Wednesday, June 17, 2009

We love soup

We love soup in our house and it is a great way to use up the abundance of greeens we have been getting. Check out this recipe from fellow CSA member Meg. We will definitly try this one. Thanks for sharing. K

Portuguese Green Soup (from Gourmet w/ modifications and comments)

2 tablespoons olive oil
1 medium onion, chopped
3 cloves garlic, minced
1 bunch collard greens, center stems cut away, leaves thinly sliced
1 pound fully cooked spicy sausage (such as linguiça, andouille, or hot links), cut into 1/2-inch-thick rounds
5 3/4 cups low-salt chicken broth
1 3/4 pounds russet potatoes, peeled, diced
1/2 teaspoon dried crushed red pepper

Heat olive oil in large pot over medium-high heat. Add onion and garlic. Sauté until onion is soft and golden , about 5 minutes. Add collard greens and sauté until wilted, about 4 minutes. Add sausage and sauté 5 minutes. Add broth and potatoes. Simmer soup uncovered until potatoes are tender, about 20 minutes. Transfer 2 cups soup (without sausage) to processor. Blend until smooth; return to pot of soup and bring to simmer. Mix in crushed red pepper. Season with salt and black pepper.

Meg's modifications: I used TJs chicken and jalapeno sausages. I used 1/2 the EVOO and next time won't use any, just Fat Free Chicken Broth. I used my braun and pureed in the pot, probably too much. I think next time I will sieve out the potatoes and some broth and puree that. I didn't need any salt and pepper - it was well spiced.

Monday, June 15, 2009

Sorrel? Sorrel!

One of the cool things about the CSA is the wide variety of vegetables you get each week - ones you've never tried before or in some cases, even heard of.  Last year, we received sorrel and after some recipe investigating online, we found this delicious and easy recipe for chilled sorrel soup on and made it several times last summer.  Sorrel is very good for you - a rich source of iron and potassium and contains vitamins A and C.  In last week's delivery, there was a bag of sorrel so we dug out the recipe and made it for dinner tonight.   Super easy and perfect for a hot night.  

4 tbs unsalted butter (tonight I used a little olive oil instead)
1 med onion chopped
1 clove garlic, minced
1/2 lb. sorrel leaves, stems removed
2 stalks celery, finely chopped
3 cups vegetable stock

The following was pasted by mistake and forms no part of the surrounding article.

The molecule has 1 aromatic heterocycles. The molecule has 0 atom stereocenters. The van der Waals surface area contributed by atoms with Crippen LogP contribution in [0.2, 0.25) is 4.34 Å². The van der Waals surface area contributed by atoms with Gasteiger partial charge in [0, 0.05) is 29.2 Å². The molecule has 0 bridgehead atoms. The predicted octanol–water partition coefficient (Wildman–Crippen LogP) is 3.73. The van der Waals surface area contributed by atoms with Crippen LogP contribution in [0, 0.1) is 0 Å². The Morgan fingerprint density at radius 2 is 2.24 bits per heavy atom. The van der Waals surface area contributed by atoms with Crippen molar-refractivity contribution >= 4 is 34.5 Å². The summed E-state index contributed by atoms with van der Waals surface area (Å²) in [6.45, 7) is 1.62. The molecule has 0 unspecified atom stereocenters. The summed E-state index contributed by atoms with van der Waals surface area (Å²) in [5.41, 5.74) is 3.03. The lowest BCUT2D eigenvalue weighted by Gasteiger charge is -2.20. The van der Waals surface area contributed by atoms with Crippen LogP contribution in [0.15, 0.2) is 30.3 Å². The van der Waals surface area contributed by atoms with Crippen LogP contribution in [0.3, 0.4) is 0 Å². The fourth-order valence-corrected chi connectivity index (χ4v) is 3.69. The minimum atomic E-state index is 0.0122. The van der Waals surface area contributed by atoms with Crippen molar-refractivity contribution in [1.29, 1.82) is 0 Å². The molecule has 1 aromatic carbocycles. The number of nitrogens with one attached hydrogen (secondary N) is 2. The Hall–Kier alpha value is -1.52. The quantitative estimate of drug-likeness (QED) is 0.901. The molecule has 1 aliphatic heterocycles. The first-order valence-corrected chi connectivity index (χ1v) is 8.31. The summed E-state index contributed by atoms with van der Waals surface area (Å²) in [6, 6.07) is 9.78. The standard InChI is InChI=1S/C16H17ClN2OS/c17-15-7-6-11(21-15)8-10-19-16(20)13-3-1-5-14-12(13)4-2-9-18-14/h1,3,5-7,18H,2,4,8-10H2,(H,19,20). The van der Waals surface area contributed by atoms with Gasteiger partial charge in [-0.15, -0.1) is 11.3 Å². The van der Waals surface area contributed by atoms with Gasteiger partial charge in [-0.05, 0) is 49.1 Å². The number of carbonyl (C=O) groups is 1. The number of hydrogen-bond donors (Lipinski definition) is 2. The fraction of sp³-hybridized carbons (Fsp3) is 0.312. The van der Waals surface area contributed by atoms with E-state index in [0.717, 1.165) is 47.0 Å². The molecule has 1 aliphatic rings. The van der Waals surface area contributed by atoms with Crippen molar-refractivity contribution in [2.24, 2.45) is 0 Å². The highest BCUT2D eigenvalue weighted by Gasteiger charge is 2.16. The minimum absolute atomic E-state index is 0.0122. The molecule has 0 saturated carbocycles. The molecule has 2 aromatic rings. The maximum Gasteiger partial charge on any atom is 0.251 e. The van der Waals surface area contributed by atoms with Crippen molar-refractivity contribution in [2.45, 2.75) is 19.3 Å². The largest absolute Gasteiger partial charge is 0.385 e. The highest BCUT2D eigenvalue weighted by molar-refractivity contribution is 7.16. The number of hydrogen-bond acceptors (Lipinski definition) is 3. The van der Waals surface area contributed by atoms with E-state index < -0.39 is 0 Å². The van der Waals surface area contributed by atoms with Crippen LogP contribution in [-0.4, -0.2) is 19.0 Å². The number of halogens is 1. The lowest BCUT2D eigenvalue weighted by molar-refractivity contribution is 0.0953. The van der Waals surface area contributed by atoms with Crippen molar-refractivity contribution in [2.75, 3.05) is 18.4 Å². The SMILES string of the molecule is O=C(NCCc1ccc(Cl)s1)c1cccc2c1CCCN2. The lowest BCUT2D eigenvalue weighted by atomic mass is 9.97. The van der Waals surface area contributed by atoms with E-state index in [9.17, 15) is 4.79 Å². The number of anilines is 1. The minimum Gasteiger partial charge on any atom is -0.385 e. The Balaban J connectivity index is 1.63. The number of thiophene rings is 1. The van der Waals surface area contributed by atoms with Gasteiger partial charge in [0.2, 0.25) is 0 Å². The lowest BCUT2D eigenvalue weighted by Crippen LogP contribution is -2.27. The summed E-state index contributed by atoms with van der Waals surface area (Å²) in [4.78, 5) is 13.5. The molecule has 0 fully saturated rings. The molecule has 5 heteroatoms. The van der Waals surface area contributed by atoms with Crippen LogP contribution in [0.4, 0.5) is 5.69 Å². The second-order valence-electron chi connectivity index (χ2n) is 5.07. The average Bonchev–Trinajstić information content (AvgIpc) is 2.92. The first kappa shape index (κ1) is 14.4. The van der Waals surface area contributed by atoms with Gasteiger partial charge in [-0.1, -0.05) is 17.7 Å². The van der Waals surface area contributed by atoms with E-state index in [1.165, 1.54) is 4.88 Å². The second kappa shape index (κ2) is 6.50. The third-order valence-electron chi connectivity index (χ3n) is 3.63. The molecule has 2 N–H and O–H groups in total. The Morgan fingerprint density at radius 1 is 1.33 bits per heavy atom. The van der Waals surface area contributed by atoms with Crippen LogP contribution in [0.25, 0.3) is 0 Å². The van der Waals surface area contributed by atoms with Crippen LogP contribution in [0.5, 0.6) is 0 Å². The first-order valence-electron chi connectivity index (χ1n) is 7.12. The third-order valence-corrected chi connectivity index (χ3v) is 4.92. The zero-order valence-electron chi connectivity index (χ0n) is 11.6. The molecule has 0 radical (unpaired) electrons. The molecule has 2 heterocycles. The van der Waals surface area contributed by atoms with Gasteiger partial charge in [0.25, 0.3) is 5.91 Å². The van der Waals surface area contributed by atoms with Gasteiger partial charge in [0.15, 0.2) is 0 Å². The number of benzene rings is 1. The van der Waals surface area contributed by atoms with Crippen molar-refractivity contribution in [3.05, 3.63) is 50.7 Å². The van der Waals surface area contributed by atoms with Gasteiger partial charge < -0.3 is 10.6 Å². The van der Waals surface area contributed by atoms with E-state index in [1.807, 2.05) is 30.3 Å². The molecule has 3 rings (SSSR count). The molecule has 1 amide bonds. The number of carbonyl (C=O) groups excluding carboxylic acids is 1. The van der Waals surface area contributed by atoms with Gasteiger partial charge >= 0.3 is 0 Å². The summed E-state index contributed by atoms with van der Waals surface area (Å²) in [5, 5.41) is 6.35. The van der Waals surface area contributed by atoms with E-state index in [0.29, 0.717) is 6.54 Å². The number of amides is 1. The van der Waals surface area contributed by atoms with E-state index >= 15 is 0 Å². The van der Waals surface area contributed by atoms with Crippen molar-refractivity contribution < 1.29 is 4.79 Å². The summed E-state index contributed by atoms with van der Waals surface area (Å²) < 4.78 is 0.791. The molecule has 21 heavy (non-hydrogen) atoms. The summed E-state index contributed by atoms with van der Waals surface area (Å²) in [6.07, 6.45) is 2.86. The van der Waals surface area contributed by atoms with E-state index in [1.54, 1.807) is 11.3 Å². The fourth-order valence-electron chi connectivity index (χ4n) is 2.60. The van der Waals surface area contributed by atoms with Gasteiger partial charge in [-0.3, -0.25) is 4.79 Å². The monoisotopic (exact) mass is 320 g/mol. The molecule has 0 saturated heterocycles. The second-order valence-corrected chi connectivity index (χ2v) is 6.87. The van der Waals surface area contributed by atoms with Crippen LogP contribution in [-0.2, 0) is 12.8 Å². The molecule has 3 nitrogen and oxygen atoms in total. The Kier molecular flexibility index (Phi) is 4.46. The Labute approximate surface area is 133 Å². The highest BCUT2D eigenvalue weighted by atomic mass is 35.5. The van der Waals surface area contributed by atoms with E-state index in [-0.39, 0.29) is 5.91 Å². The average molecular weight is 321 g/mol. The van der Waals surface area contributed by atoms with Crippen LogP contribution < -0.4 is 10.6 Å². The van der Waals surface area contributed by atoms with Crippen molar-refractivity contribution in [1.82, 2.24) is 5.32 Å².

1 tbs chopped parsley + extra for garnish
1 tsp coarse salt
1/2 tsp fresh ground pepper
1/4 tsp ground nutmeg
plain yogurt garnish

Heat butter in saucepan.  Add onions and saute until soft, 10 min.  Add garlic, 2 min.  Add sorrel and celery and cook 5 min. or until sorrel is wilted.  Add stock, parsley, salt, pepper and nutmeg.  Simmer 20 min.

Blend, adjust seasonings - then chill.  Serve with yogurt garnish.   

Drinking Locally

Two weeks ago, I noticed that Toigo Orchards (Shippensburg, Pennsylvania) was selling bloody mary mix at their booth at the Del Ray farmer's market - Birth of Pain - so I bought a bottle (it was 6 bucks at the market, or 2 for 10.) I wish I had bought 2 (or more) because when I went back specifically to buy more this past saturday, they didn't have any with them. They make it with heirloom tomatoes, other fresh vegetables and spicy scotch bonnet peppers. The website says it is out of stock, so we are hoping that once tomato season fully hits its stride, they will be cranking out more of this delicous mixer so we can stock up. It was especially good when we garnished it with "Dilly Beans" from another booth at the farmer's market (I can't remember the name of the farm but they sold pickled string beans and other jarred products as well as free-range eggs, cheese, etc. - I'll get the name this coming saturday.)

So if you like spicy and tasty bloody mary mix, keep an eye out for Toigo Orchards' Birth of Pain.

Wednesday, June 10, 2009

Greens, Greens, Greens

So we picked up the vegetables today and are now completely inundated with lettuce and greens. We found this delicious recipe in a cookbook titled "Mediterranean Grains and Greens" by Paula Wolfert that calls for a lot of greens, plus it is very easy to make. Tonight we used chard - two bags (one from last week and this week's) - super tasty!


-3 quarts mixed greens: book suggests mixing it up between mustard greens, spinach, chard, arugula, but would probably work with just about anything
-1 tablespoon olive oil
-1/2 cup chopped onion
-5 ounces lean ground lamb (Mt. Vernon Farms sells)
-1/2 tomato paste
-1/4 teaspoon freshly ground black pepper
-1/4 teaspoon ground allspice
2 tablespoons medium- or long-grain rice